ginger crawford tolonen
artist, printmaker and book artist


The undergraduate program at San Jose State University had a requirement for all fine art majors; we had to take a semester of printmaking. At that time my focus was in painting and thus I was coached into a monotype class. Intrigued, the following semester I took an intaglio etching class, and the next semester a lithography class. Honestly, I’ve never looked back. Printmaking, specifically intaglio, has become my medium of choice. However, I often work in monoprint and monotype, woodblock, and solar plate. Additionally I create an artist book every couple of years, and periodically a painting.

Most of my work is symbolic in form, with persistent themes from nature, home and family. Some of the recurring images in my work are the hopscotch, the ladder and the chair. The hopscotch is symbolic in my life as a time during my childhood that is remembered with a great deal of fondness, an almost tactile memory… I can feel the stone in my hand, the one that found it’s place into the square. The hopscotch image has a very interesting history, not just a childhood game, but in ancient history it was considered to be the pathway to enlightenment, paradise, glory, or a rite of passage, and for some the path to heaven. The hopscotch pattern derives from the Christian Cross and before that the figure of the labyrinth, a motif found as far back as the Iron Age. The labyrinth or hopscotch was often carved into the earth, much like I scratch into a printmaking plate.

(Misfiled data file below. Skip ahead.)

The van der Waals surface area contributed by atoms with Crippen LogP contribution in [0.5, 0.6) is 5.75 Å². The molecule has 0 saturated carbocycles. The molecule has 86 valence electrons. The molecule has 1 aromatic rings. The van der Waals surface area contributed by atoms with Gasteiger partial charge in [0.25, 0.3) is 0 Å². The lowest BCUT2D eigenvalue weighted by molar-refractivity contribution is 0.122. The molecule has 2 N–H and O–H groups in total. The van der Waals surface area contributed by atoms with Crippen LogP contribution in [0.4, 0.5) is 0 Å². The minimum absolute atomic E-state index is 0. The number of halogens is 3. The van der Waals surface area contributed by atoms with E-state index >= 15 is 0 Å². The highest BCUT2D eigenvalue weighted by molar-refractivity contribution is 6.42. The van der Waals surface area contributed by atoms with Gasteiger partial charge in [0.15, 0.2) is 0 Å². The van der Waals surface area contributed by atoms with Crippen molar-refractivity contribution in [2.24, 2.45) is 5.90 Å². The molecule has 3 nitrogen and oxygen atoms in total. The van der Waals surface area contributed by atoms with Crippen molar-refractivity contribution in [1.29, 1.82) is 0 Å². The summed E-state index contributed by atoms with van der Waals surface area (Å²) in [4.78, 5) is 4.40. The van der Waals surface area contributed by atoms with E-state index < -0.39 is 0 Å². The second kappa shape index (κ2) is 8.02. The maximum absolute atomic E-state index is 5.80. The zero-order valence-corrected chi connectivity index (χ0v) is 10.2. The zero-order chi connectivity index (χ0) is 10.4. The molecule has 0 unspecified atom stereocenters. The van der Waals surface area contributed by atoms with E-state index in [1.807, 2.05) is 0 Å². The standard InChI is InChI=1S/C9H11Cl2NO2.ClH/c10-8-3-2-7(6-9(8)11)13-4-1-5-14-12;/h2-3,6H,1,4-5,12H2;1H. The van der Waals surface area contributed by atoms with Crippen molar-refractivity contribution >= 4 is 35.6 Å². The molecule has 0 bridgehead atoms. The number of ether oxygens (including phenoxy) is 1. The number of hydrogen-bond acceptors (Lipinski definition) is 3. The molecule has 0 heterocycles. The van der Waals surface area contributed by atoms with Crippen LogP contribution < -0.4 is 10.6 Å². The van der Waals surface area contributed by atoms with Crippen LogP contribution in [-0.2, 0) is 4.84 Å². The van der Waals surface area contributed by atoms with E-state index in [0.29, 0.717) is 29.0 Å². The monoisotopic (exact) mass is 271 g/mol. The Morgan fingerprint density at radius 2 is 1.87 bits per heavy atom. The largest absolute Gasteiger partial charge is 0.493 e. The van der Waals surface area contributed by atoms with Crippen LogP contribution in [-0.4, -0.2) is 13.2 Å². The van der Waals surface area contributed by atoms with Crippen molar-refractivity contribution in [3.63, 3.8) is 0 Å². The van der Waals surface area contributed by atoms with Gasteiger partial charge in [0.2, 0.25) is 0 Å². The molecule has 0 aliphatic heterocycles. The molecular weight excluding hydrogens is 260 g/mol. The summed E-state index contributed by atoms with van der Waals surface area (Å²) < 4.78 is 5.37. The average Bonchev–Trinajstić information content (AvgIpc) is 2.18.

The ladder may represent a quest. As the quest begins, one may continue up or down the ladder, on the journey.  While climbing, sometimes there is a chair in the image where one can pause and ponder, rest and think. The resting place may be a place of meditation, a conclusion or a starting point for the next quest. 

In the last few years I have incorporated stitching threads into some of my work. My mother did a great deal of sewing for my family and I always think of her as I stitch a chair a ladder or other symbol into the surface of the print. In this way I feel as though I am bringing my family and home through the work with me. The physical sense of a home is secondary as the work builds upon the security and identity of what makes a home.

Using a variety of printmaking techniques, as well as stitching and bookmaking I create work that resonates with the idea of home; of both leaving and returning, to belonging somewhere, and how that impact is both heard and felt.